City council agrees to reconsider CalgaryNEXT proposal

The Calgary Sports and Entertainment Corporation (CSEC) met with Council Monday to respond to the request to consider an alternate site for the proposed megasports complex.

In a 12-3 vote, council agreed to have the CSEC, Calgary Municipal Land Corporation and other stakeholders meet over the next few months in order to consider all options.

The CSEC has asked to build a facility in the West Village that could house all of Calgary’s professional sports teams owned by the Calgary Sports and Entertainment group.

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In April, council suggested that the group behind the project was underestimating the cost of building the complex at the west end of downtown, and suggested the group look at building on the Stampede Grounds instead.

READ MORE: Flames ownership examining ‘Plan B’ for CalgaryNEXT 

 The CSEC West Village location sits on contaminated land.

A wood treatment facility owned by Canada Creosote Company used to be on the proposed site and was in operation from 1924 to 1963. The chemicals that were used in that treatment process over the 39 years leaked into the ground and contaminated the land. An extensive remuneration of the area will need to be completed before any development can occur. One of the challenges is that Canada Creosote Co. no longer exists, so it cannot help with the clean-up costs.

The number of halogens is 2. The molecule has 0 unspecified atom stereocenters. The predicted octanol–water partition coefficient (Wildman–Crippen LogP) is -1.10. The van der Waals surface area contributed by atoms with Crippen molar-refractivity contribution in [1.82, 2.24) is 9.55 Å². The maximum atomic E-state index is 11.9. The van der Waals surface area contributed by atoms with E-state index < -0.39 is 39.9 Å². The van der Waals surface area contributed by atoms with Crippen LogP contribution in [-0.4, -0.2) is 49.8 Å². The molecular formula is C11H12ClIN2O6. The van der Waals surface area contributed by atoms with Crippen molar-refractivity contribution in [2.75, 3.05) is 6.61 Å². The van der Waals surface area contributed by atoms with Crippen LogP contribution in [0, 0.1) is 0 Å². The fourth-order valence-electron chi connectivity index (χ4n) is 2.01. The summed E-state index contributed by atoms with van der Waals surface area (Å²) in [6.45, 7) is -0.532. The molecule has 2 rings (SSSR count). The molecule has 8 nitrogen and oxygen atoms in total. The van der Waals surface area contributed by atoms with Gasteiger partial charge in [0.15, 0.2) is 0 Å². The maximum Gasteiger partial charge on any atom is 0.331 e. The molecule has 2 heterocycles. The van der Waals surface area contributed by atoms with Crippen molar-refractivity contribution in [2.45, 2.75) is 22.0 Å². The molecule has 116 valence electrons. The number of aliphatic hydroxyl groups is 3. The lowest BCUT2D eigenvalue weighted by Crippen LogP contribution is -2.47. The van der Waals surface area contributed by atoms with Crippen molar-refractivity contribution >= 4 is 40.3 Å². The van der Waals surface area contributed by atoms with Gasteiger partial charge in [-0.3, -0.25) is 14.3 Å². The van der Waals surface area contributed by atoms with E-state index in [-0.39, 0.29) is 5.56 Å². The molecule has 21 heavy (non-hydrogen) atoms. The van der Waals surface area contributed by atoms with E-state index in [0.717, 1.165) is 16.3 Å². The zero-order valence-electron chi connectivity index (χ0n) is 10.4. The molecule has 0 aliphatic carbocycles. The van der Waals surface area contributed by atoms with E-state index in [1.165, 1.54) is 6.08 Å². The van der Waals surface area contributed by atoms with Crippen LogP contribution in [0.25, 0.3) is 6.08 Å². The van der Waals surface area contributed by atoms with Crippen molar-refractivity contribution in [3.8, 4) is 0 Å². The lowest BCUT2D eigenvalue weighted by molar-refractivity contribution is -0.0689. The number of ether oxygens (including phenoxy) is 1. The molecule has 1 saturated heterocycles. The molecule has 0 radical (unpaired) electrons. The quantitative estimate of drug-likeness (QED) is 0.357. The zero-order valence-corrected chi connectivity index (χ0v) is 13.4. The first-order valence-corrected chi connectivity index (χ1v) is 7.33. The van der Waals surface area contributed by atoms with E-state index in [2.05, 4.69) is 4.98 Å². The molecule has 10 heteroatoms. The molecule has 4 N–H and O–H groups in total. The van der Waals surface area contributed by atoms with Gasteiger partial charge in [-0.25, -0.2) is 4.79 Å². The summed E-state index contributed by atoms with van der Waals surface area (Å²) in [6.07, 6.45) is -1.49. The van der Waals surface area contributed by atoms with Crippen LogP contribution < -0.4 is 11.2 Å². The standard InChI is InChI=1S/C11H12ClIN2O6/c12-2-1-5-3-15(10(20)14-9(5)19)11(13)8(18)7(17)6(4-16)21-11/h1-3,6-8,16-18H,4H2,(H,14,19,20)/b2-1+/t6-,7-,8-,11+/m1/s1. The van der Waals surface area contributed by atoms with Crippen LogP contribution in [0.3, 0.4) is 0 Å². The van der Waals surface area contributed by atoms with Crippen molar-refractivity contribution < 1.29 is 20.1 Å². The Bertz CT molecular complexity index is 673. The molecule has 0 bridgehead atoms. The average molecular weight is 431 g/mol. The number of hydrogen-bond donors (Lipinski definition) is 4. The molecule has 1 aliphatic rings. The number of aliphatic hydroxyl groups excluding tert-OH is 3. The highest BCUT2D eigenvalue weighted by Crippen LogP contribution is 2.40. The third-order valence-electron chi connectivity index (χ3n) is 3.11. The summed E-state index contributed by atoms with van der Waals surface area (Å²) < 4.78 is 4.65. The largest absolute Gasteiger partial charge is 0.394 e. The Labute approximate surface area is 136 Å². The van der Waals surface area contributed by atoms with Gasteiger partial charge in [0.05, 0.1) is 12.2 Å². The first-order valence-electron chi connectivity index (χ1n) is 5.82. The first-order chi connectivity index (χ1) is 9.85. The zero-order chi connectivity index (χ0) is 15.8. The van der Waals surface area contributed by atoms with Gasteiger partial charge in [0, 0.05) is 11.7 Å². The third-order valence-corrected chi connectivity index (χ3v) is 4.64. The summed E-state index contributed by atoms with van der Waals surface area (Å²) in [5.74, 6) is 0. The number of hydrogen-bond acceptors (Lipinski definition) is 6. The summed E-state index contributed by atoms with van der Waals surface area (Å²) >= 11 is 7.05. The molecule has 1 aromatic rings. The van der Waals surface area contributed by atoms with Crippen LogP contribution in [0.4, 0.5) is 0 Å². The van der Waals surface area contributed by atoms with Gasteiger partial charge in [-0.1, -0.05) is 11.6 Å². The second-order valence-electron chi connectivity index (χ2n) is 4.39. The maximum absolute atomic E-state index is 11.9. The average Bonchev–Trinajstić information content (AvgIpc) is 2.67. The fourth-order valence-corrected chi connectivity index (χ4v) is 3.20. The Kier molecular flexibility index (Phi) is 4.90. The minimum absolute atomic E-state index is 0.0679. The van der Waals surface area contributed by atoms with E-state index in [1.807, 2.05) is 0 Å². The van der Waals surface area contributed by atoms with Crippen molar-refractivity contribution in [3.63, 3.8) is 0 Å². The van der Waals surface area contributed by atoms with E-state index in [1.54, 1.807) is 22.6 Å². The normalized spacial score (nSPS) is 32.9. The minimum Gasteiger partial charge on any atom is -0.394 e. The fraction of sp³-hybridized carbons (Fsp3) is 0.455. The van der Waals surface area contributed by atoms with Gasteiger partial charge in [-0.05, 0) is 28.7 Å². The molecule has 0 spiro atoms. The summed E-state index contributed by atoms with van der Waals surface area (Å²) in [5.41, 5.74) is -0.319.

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One of the points of contention is who should pay to remediate the land. The CSEC said in a report Monday that clean-up costs do not typically fall on the shoulders of new developers, and it also disputes the cost of remuneration.

In a document released Monday, CSEC disputed the price tag council has offered for the site cleanup.

The city has suggested it will cost between $85 and $140 million to rehabilitate the area. The CSEC believes the cost will be closer to $50 million.

WATCH: Gord Gillies takes a bigger picture look at the CalgaryNEXT project.

Other areas of dispute included transportation and space, with the city suggesting there would not be enough public access and that the land could not possibly house a facility large enough for the complex.

A report on the CalgaryNEXT complex, as well as the alternate Plan B, must be completed by October.

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